Day of Action Against Poverty – And The Assault Against The Poor

Isaiah J. Poole

An effort to move the fight against poverty to the top of the national agenda begins today, led by the Half in 10 campaign and the Coalition for Human Needs. The major campaign goal is to persuade President Obama to talk about poverty and its solutions in his State of the Union address February 12. It is also an opportunity to tell conservatives in Congress and the states to focus on fighting poverty and stop fighting the poor.

The heart of the #TalkPoverty campaign is a social media campaign that is designed to build public demand for paying more attention to the needs of the nearly 50 million people living in poverty in the United States. These are the people whose struggle to support themselves will be directly affected by the federal budget sequester that is scheduled to go into effect March 1 unless Congress and the Obama administration agrees on a budget. The sequester will force an average 5 percent cut in most federal spending programs.

While Social Security will be shielded, a broad swath of programs that help low-income people survive and climb out of poverty will be affected. They include nutrition assistance for children and their mothers, child care, housing, home energy, homeless aid, and education and training programs Medicare would be also be cut by $11.2 billion.

The Center for Budget and Policy Priorities recently released a fact sheet on what the sequester cuts would do to housing assistance and community development programs. If the sequester goes into effect, according to the fact sheet, 2.1 million people around the country would lose housing assistance. In many cases, losing this housing assistance will mean households will become homeless.

Cutting community development programs is particularly short-sighted at a time when our national unemployment rate hovers near 8 percent and many communities have unemployment rates well in excess of 10 percent. These programs provide a range of services for struggling families and help support neighborhood revitalization, providing foundations for private sector growth.

No program that sustains the basic needs of individuals and families, and no program that supports job creation, should be cut at a time when millions of Americans are still struggling with the effects of the economic downturn.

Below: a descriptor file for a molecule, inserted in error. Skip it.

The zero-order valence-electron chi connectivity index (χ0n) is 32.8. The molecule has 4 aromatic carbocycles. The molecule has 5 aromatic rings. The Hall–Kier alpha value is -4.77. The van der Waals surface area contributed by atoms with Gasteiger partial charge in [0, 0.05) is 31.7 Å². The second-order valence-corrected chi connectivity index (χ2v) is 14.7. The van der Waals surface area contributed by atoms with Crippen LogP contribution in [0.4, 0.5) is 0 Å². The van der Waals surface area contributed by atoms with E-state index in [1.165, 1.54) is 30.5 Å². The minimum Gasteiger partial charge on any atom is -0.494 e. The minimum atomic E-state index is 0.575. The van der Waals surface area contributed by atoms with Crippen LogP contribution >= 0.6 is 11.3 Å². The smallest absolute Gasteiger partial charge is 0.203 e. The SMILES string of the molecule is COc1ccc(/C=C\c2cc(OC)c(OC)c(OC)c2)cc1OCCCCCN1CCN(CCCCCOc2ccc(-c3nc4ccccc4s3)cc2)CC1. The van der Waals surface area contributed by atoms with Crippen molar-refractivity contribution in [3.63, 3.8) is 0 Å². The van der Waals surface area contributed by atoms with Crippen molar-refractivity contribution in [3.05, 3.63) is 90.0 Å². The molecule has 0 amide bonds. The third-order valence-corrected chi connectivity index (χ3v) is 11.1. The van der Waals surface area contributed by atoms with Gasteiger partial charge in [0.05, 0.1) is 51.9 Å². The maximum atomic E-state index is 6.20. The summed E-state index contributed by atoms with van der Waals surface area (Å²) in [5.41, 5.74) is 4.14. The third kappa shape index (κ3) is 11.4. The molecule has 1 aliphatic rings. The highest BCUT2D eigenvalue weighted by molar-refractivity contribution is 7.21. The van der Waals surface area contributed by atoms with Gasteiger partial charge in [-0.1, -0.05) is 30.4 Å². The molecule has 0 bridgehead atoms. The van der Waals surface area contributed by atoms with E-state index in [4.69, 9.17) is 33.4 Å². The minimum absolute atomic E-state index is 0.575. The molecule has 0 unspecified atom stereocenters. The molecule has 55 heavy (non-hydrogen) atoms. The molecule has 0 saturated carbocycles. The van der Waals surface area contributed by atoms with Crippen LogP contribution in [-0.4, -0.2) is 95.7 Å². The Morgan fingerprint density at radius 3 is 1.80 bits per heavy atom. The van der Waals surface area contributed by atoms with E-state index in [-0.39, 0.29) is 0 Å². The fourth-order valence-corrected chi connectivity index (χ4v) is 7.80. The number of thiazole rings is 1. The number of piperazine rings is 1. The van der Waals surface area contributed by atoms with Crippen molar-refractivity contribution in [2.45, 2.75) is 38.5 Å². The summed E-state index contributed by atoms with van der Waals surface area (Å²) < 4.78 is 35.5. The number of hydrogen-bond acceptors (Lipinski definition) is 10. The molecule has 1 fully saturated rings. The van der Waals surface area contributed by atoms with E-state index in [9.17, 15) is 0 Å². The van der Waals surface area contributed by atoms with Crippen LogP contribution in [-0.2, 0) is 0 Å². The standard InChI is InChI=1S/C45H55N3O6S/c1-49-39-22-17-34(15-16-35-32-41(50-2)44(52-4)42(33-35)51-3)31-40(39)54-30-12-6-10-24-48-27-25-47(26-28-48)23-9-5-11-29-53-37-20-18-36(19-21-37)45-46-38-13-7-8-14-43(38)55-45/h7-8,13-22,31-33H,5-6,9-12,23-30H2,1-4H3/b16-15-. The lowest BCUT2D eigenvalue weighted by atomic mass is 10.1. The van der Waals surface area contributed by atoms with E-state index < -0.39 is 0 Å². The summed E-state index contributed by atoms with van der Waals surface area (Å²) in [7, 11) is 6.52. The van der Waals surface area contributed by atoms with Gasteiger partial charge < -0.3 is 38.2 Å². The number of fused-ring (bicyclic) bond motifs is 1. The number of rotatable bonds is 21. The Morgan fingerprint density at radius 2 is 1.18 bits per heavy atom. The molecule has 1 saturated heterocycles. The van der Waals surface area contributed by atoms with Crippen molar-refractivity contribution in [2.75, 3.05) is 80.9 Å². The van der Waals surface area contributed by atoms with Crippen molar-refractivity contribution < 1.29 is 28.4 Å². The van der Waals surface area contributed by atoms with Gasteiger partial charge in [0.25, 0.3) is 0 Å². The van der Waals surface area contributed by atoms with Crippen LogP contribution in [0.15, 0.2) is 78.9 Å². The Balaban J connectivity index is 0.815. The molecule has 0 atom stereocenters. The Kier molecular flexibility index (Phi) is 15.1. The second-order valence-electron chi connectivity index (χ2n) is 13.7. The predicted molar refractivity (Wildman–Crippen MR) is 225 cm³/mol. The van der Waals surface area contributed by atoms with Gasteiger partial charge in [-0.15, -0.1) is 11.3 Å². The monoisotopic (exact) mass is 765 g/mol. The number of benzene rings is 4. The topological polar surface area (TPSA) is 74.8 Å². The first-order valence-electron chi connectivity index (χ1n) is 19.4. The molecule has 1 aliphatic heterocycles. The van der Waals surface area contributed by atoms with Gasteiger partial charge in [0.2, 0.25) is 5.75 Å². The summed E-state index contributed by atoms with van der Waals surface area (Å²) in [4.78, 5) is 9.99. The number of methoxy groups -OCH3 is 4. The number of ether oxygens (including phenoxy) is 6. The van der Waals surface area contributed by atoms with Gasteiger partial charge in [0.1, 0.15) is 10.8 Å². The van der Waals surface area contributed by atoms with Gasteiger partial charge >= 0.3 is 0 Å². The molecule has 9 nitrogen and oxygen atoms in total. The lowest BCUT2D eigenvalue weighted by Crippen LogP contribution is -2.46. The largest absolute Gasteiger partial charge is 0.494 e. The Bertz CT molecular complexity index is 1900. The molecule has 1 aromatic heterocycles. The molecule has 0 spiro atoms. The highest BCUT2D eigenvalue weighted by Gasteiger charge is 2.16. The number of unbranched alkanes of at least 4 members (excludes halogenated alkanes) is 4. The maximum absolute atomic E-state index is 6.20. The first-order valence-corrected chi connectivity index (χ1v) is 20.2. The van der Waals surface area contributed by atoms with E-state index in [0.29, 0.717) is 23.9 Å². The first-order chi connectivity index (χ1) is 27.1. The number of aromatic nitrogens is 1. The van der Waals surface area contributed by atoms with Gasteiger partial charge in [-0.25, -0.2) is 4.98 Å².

And yet, some conservatives in Congress are seriously considering allowing the sequester to take effect and call it a political victory, because they believe it is more important to say they have cut federal spending than it is to work to fix an economy that is not working for millions of Americans.

Meanwhile, conservative governors are waging their own war against the poor in the states. The most recent example is Gov. Bobby Jindal in Louisiana, who is cutting vital Medicaid services in his state after joining other Republican governors in refusing to expand Medicaid services offered under the Affordable Care Act.

Make no mistake: There is a conservative war against the poor, as they either work to shut down, cripple or privatize programs that allow low-income Americans to have a measure of economic support and the means to climb out of poverty.

President Obama expertly framed what we should be striving for as a nation in his inaugural address: “We are true to our creed when a little girl born into the bleakest poverty knows that she has the same chance to succeed as anybody else because she is an American, she is free, and she is equal not just in the eyes of God but also in our own.”

The #TalkPoverty campaign encourages President Obama and our allies in Congress to defend the principle that we have a shared responsibility to ensure every American has the opportunity to live in dignity and to succeed. We need jobs, not cuts, and this is the message that the Washington establishment needs to hear, loud and clear.

Comments